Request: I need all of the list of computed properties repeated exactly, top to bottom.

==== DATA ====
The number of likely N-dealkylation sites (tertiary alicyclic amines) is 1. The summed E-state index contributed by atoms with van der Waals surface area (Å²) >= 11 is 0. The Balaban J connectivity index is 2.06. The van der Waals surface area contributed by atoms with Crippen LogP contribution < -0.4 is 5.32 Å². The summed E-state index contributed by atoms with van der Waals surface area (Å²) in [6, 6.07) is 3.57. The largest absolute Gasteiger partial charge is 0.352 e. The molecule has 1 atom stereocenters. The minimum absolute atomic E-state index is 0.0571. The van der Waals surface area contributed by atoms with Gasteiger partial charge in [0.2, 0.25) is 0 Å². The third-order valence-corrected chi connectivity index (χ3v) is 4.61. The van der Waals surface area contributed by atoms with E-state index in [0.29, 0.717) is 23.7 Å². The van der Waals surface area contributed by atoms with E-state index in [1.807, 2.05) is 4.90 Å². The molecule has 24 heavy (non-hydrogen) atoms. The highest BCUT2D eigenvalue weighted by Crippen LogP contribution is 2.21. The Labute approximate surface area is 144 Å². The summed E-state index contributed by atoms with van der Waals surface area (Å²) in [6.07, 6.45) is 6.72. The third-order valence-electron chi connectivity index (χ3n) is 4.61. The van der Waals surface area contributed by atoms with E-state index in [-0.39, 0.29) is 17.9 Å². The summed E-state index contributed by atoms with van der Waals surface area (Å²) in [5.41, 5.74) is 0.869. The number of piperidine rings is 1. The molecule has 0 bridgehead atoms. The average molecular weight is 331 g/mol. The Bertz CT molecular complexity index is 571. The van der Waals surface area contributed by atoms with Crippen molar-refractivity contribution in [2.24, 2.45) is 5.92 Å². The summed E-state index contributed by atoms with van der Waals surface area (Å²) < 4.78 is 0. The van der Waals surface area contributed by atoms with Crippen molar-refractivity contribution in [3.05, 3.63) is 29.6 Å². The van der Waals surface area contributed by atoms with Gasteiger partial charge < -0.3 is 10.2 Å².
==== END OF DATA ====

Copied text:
The number of likely N-dealkylation sites (tertiary alicyclic amines) is 1. The summed E-state index contributed by atoms with van der Waals surface area (Å²) >= 11 is 0. The Balaban J connectivity index is 2.06. The van der Waals surface area contributed by atoms with Crippen LogP contribution < -0.4 is 5.32 Å². The summed E-state index contributed by atoms with van der Waals surface area (Å²) in [6, 6.07) is 3.57. The largest absolute Gasteiger partial charge is 0.352 e. The molecule has 1 atom stereocenters. The minimum absolute atomic E-state index is 0.0571. The van der Waals surface area contributed by atoms with Gasteiger partial charge in [0.2, 0.25) is 0 Å². The third-order valence-corrected chi connectivity index (χ3v) is 4.61. The van der Waals surface area contributed by atoms with E-state index in [0.29, 0.717) is 23.7 Å². The van der Waals surface area contributed by atoms with E-state index in [1.807, 2.05) is 4.90 Å². The molecule has 24 heavy (non-hydrogen) atoms. The highest BCUT2D eigenvalue weighted by Crippen LogP contribution is 2.21. The Labute approximate surface area is 144 Å². The summed E-state index contributed by atoms with van der Waals surface area (Å²) in [6.07, 6.45) is 6.72. The third-order valence-electron chi connectivity index (χ3n) is 4.61. The van der Waals surface area contributed by atoms with E-state index in [-0.39, 0.29) is 17.9 Å². The summed E-state index contributed by atoms with van der Waals surface area (Å²) in [5.41, 5.74) is 0.869. The number of piperidine rings is 1. The molecule has 0 bridgehead atoms. The average molecular weight is 331 g/mol. The Bertz CT molecular complexity index is 571. The van der Waals surface area contributed by atoms with Crippen molar-refractivity contribution in [2.24, 2.45) is 5.92 Å². The summed E-state index contributed by atoms with van der Waals surface area (Å²) < 4.78 is 0. The van der Waals surface area contributed by atoms with Crippen molar-refractivity contribution in [3.05, 3.63) is 29.6 Å². The van der Waals surface area contributed by atoms with Gasteiger partial charge < -0.3 is 10.2 Å².